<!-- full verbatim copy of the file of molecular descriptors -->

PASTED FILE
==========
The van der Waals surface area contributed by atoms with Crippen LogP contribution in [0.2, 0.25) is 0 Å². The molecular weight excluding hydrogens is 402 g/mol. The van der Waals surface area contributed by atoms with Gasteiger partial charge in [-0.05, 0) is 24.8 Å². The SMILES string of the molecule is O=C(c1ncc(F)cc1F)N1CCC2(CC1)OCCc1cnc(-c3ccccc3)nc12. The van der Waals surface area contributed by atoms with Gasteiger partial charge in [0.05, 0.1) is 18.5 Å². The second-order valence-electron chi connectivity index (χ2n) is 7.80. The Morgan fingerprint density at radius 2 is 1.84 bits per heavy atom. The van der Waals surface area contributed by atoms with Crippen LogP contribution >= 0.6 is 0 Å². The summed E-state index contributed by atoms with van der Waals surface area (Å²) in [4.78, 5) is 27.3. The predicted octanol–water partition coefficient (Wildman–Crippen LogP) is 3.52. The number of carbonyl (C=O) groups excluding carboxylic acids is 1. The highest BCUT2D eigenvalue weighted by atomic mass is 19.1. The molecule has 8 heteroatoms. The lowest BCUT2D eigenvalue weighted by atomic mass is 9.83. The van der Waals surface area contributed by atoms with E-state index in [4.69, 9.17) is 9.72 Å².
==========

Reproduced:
The van der Waals surface area contributed by atoms with Crippen LogP contribution in [0.2, 0.25) is 0 Å². The molecular weight excluding hydrogens is 402 g/mol. The van der Waals surface area contributed by atoms with Gasteiger partial charge in [-0.05, 0) is 24.8 Å². The SMILES string of the molecule is O=C(c1ncc(F)cc1F)N1CCC2(CC1)OCCc1cnc(-c3ccccc3)nc12. The van der Waals surface area contributed by atoms with Gasteiger partial charge in [0.05, 0.1) is 18.5 Å². The second-order valence-electron chi connectivity index (χ2n) is 7.80. The Morgan fingerprint density at radius 2 is 1.84 bits per heavy atom. The van der Waals surface area contributed by atoms with Crippen LogP contribution >= 0.6 is 0 Å². The summed E-state index contributed by atoms with van der Waals surface area (Å²) in [4.78, 5) is 27.3. The predicted octanol–water partition coefficient (Wildman–Crippen LogP) is 3.52. The number of carbonyl (C=O) groups excluding carboxylic acids is 1. The highest BCUT2D eigenvalue weighted by atomic mass is 19.1. The molecule has 8 heteroatoms. The lowest BCUT2D eigenvalue weighted by atomic mass is 9.83. The van der Waals surface area contributed by atoms with E-state index in [4.69, 9.17) is 9.72 Å².